“I just don’t trust him.”
So said a senior leader of a peer recently during interviews I conducted to learn more about their organization’s culture and how their leadership team operates.
It’s a message I hear all too often when working with executive teams. The demands placed on senior leaders cause them to act in ways that help their functional areas — accounting or manufacturing, for example — even if their behavior causes issues with their peers’ functional areas.
In some cases, it’s not the demands of the organization that cause leaders to demonstrate self-serving behaviors, it is simply the way they are personally wired. In other cases, the organization has actually rewarded the senior leaders’ self-serving behaviors.
Let’s agree on what we mean by workplace trust. One of the most commonly cited definitions is from Mayer, Davis, and Schoorman (1995), who define trust as “the willingness of a party to be vulnerable to the actions of another party based on the expectation that the other will perform a particular action important to the truster, irrespective of the ability to monitor or control that other party.”
In simpler terms, trust means that I have confidence in another person’s actions with no guarantee of any desired behavior in return by that person. There is some risk involved in my actions because I may not enjoy what I’d like or what I want from you after I act.
Are leaders trusted in our organizations today? Not as much as we’d like. A 2011 Kenexa study found that 48% of employees that responded trust their leader. 28% actively distrusted their leader and 24% were undecided.
Undecided? That’s a big number of respondents saying, “I don’t know.” My guess would be they are saying, “No, I don’t trust my boss, but I’m not going to tell YOU that.” Otherwise, these respondents would have no problem replying “Yes, I do trust my boss.”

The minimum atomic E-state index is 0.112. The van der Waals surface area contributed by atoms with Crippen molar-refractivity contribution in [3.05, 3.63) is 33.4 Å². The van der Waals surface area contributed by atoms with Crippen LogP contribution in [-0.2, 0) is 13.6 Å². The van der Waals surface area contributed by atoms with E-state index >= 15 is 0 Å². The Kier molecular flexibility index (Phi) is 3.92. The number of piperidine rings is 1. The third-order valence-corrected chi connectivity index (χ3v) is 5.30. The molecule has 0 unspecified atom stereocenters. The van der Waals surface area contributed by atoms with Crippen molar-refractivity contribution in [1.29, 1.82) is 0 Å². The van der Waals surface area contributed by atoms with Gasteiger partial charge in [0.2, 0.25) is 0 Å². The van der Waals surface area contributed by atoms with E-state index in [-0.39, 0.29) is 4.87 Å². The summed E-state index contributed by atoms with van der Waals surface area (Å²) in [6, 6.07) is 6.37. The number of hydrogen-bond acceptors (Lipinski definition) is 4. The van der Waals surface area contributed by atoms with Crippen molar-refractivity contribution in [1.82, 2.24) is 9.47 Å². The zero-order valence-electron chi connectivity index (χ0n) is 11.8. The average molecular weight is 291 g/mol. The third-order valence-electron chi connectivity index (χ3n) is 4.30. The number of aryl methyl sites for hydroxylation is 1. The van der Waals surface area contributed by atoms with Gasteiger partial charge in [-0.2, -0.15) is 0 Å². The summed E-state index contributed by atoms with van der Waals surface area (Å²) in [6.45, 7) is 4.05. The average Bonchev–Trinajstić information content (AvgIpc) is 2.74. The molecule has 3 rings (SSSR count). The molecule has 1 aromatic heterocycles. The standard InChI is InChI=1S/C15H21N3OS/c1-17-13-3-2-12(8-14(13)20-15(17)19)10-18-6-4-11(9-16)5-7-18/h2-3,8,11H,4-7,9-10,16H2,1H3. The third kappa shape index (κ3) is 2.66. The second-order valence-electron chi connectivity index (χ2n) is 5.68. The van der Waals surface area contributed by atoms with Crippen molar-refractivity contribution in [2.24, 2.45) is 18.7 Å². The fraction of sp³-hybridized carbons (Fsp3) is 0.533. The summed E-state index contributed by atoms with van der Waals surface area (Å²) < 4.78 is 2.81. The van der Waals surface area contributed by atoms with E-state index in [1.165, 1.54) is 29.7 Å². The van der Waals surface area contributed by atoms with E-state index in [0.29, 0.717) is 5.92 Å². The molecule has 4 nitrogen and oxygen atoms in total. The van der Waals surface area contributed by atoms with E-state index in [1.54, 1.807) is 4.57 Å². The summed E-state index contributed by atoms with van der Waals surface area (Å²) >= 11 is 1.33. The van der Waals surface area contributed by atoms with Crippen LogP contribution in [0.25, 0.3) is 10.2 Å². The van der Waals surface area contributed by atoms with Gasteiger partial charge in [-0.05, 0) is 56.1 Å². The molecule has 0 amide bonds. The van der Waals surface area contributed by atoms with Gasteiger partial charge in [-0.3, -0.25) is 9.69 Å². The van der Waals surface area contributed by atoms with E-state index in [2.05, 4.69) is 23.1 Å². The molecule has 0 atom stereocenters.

A 2014 Interaction Associates study provides powerful insights on the impact of trust on organizational performance.
Their study found only 40% of employees trust their leaders. In addition, 82% of respondents say trusting their boss is essential to their job effectiveness. So, trust is vitally important but few employees trust their bosses.
High-trust organizations – the top 10 percent of companies whose workers have high trust in their leaders – are 2.5 times more likely to experience revenue growth than low-trust organizations. This study notes that high-trust organizations significantly outperform all other organizations in customer retention, ethical behavior, predictable financial results, and profit growth.
96% of respondents in high-trust organizations believe their bosses make decisions that are consistent, predictable, and transparent. Only 29% of respondents in low-trust organizations feel the same.
How can leaders build trust? It doesn’t take an organization-wide initiative; it takes intention and attention. Ask employees for input on decisions that affect them. Give them context so they understand decisions. Provide all employees with tools, resources, and opportunities to learn. Admit your mistakes. Don’t shoot the messenger — support people raising issues.
Consistent top performance and proactive problem-solving only happen when all players are treated with trust, respect and dignity, every day.
How would your employees rate trust in your organization? There’s one way to find out: Ask. Listen. Refine. (And repeat regularly.)
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